Legal Implications In Nursing Practice
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Legal Implications In Nursing Practice






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Legal Implications In Nursing Practice Legal Implications In Nursing Practice Presentation Transcript

  • Legal Implications in Nursing Practice MOHAMMED ALHABSI INDANAN Clinical Instructor King Abdul Aziz Specialist Hospital- Taif Kingdom of Saudi Arabia
  • Legal Implications in Nursing
    • Sources of law
    • Civil & Common law in Nursing practice
    • Licensure
    • Risk Management
  • Law
    • “ The sum total of rules & regulations by which a society is governed.
    • As such, law is created by people & exists to regulate all persons”
    • GUIDO, 2001
  • Functions of the Law in Nursing
    • It provides a framework for establishing which nursing actions in the care of clients are legal.
    • It differentiates the nurse’s responsibilities from those of other health professionals.
    • It helps establish the boundaries of independent nursing action.
    • It assist in maintaining a standard of nursing practice by making nurses accountable under the law.
  • Sources of Law
    • Constitutional law
    • Legislation law (Statutory law)
    • Administrative law
    • Common law
  • Constitutional Law
    • The supreme law of a country.
    • Creates legal rights & responsibilities and a foundation of a system of justice.
  • Legislation law (Statutory law)
    • Enacted by any legislative body
    • The regulation of nursing is a function of state law
  • Administrative law
    • It creates rules & regulations to enforce the statutory laws.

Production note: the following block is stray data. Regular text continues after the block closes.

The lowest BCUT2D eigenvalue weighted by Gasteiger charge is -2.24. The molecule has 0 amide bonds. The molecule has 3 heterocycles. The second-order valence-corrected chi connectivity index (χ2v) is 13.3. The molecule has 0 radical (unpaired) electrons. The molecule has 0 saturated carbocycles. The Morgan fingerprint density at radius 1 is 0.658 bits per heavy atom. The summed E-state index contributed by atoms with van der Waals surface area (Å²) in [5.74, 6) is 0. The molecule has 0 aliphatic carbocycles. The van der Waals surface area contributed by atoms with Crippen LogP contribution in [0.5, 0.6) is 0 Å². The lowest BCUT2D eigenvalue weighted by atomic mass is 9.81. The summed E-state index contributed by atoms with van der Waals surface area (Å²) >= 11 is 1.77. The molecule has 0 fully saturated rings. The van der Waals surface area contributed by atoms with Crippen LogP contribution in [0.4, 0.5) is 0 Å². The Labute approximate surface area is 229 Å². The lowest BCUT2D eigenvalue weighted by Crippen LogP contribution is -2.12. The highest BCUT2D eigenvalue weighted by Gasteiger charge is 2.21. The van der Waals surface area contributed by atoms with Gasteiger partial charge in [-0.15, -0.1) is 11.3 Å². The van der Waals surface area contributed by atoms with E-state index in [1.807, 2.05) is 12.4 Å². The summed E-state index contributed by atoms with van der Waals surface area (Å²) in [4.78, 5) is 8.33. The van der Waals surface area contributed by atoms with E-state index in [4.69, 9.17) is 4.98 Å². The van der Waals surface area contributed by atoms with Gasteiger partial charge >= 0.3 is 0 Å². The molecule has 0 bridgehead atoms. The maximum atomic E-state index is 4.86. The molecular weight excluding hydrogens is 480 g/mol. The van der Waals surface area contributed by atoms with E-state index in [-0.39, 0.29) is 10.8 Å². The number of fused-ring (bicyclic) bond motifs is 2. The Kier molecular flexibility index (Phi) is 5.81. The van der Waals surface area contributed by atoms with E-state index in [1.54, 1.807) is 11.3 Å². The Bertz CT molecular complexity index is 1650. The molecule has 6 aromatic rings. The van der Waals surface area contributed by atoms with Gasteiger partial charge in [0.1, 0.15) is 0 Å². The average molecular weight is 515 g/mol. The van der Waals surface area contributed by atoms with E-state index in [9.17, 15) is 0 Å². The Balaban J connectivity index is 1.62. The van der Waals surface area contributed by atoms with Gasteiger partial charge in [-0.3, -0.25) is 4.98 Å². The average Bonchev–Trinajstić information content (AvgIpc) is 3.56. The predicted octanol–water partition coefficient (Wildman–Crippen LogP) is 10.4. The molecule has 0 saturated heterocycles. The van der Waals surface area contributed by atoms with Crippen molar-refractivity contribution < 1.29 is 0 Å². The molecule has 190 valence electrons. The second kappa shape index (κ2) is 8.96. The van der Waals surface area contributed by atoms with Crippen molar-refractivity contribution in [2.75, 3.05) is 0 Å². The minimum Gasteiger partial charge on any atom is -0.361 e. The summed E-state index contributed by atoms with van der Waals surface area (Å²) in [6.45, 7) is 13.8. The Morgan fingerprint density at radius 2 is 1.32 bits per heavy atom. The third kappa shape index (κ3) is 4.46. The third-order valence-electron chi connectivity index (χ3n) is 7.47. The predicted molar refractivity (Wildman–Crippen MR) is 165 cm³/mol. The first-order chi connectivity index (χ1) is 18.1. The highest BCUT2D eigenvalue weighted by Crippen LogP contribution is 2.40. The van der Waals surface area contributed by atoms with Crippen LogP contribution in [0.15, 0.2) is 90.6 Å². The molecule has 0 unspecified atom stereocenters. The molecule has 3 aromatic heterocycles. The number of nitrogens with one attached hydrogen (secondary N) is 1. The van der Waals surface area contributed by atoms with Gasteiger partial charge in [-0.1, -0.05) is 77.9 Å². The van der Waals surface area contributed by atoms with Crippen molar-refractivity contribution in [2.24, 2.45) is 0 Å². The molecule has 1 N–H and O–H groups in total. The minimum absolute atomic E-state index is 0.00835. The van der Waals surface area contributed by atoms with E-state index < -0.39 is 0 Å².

• Common Law
    • Laws evolving from court decisions.
    • Interpreting & applying the constitutional or statutory law.
  • Criminal Law Felony Misdemeanor
  • Categories of Civil Law Intentional Tort Assault Battery False Imprisonment Quasi-Intentional Tort Invasion of Privacy Defamation of Character Slander & Libel Unintentional Tort Negligence Malpractice
    • In order to prove that negligence or malpractice has occurred, circumstances must be present & must be proven in a court of law these are:
    • Harm must have occurred to the individual
    • One person must be in a situation where he had duty towards the person harmed
    • The person must be found to have failed to fulfill his/her duties
    • The harm must be shown to have been caused by the breach of duty.
  • Liability Personal Liability Employer Liability Supervisory Liability
  • Licensure
  • Licensure
    • Is a legal permit that a government agency grants to individuals to engage in the practice of a profession & to use a particular title.
    • Nursing Licensure is mandatory
    • For a profession or occupation to obtain the right to license its members, it generally must meet
    • 3 criteria:
    • There is a need to protect the public’s safety or welfare
    • The occupation is clearly delineated as a separate, distinct area of work.
    • There is a proper authority to assume the obligations of the licensing process e.g. board of nursing
  • Grounds for Revocation of license
    • Incompetent nursing practice
    • Professional misconduct
    • Conviction to a crime
  • Risk Management
  • Patient Safety in Health Care
    • “ The degree to which the risk of an intervention & risk in the care environment are reduced for a patient & other persons, including health care practitioners”